The most underrated part of an athlete’s or even a normal person’s fitness journey is sleep. You can do everything right and still not progress as effectively as you thought if you don’t sleep properly.
It’s even safe to say that if exercise and diet comprise of 70% of your training, then the rest is taken up by sleep.
Here are a few effects sleep could have on your health.
1. Sleep deprivation affects Immune Function
Sleep is when the body takes it’s time to heal and repair all the damaged tissues and cells in the body. Our body has an immunological process that occurs throughout the 24hr sleep-wake cycle.
To put it simply, the body releases certain mechanisms as a part of your immune system when you’re awake and certain mechanisms when you’re asleep. The body promotes the release of growth hormone and prolactin which help in the growth of the body.
Prolonged sleep deprivation hinders the immune system’s process, thus bringing about immunodeficiency. (1)
2. Sleep deprivation can hamper weight-loss
If you’re someone who is aiming to lose some extra weight, then I have some bad news for you.
A controlled trial was conducted in which 10 overweight people were made to sleep for 5.5 hours (3 hours less than the prescribed amount) for a period of 10 days. It was found that the people who slept for 8.5 hours lost 50% more fat than those who slept for only 5.5 hours.
The trial also suggested that those who slept less experienced increased hunger and lesser oxidation or burning of fat.
3. Sleep Deprivation can lead to injuries
A study which was done on sleep-deprived adolescent athletes showed an increased rate of injuries.
The study took a survey of 160 students around the age of 12-18 years and found that the athletes who slept less than 8 hours every day were 1.7 times more likely to be injured than those who slept more than 8 hours.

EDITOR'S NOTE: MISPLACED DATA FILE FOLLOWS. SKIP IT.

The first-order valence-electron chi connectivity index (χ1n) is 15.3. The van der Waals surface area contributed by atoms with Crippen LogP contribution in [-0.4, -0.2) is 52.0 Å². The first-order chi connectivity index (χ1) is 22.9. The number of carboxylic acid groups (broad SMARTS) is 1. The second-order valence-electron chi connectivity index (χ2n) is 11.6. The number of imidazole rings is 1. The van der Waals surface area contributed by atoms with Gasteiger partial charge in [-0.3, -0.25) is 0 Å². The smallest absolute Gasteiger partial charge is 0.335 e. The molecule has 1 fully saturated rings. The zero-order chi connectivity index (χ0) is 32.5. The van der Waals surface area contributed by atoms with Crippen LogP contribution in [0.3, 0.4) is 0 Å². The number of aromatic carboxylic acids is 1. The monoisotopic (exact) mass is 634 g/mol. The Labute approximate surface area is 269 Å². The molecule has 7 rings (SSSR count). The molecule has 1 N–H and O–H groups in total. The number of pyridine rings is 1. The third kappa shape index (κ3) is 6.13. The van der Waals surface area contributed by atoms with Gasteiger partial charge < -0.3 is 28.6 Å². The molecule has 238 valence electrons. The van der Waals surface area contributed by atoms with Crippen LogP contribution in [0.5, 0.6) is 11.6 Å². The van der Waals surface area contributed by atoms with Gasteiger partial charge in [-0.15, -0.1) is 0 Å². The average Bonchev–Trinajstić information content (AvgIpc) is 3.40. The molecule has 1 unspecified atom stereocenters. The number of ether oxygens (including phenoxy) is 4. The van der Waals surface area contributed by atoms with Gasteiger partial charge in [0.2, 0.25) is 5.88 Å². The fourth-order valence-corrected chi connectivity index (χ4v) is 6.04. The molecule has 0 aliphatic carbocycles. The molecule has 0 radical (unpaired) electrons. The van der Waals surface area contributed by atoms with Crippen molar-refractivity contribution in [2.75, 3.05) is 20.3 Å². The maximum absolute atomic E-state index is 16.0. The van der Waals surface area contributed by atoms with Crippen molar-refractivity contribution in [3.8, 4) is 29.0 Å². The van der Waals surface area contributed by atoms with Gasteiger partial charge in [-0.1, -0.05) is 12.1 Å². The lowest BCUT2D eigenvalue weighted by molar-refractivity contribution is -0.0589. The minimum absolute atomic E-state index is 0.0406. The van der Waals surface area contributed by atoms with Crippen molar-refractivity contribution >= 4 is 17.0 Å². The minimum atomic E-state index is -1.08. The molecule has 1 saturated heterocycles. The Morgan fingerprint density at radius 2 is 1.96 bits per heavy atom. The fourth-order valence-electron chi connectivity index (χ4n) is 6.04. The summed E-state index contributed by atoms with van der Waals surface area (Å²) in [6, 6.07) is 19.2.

Even, though more research needs to be done on this topic, that doesn’t deny the fact that the body is more prone to injuries when sleep deprived.
4. Sleep deprivation can lower Testosterone level
Sleep is paramount to the body and it isn’t surprising that the testosterone production is also hampered due to this.
Evidence suggested that when 10 completely healthy men were restricted to only 5 hours of sleep, their testosterone levels reduced by around 10-15%. The same study also recognized that these men experienced low energy levels, a decrease in libido, poor concentration, and sleepiness throughout the day.
What to do
Well, the obvious answer is to sleep more. The National Sleep Foundation recommends an average of 8-10 hours of sleep for optimal recovery and performance. Cut caffeine a few hours before bed so that it doesn’t keep you up all night. When it gets dark outside, dim the lights in your house and reduce blue or full-spectrum light in your environment.
Fit middle-aged adults sleep significantly better than their overweight peers. One caveat: avoid exercising two to three hours before bedtime as the mental and physical stimulation can leave your nervous system feeling wired and make it difficult to calm down at night.
Always remember that sleep is as important as following a good diet and working out every day.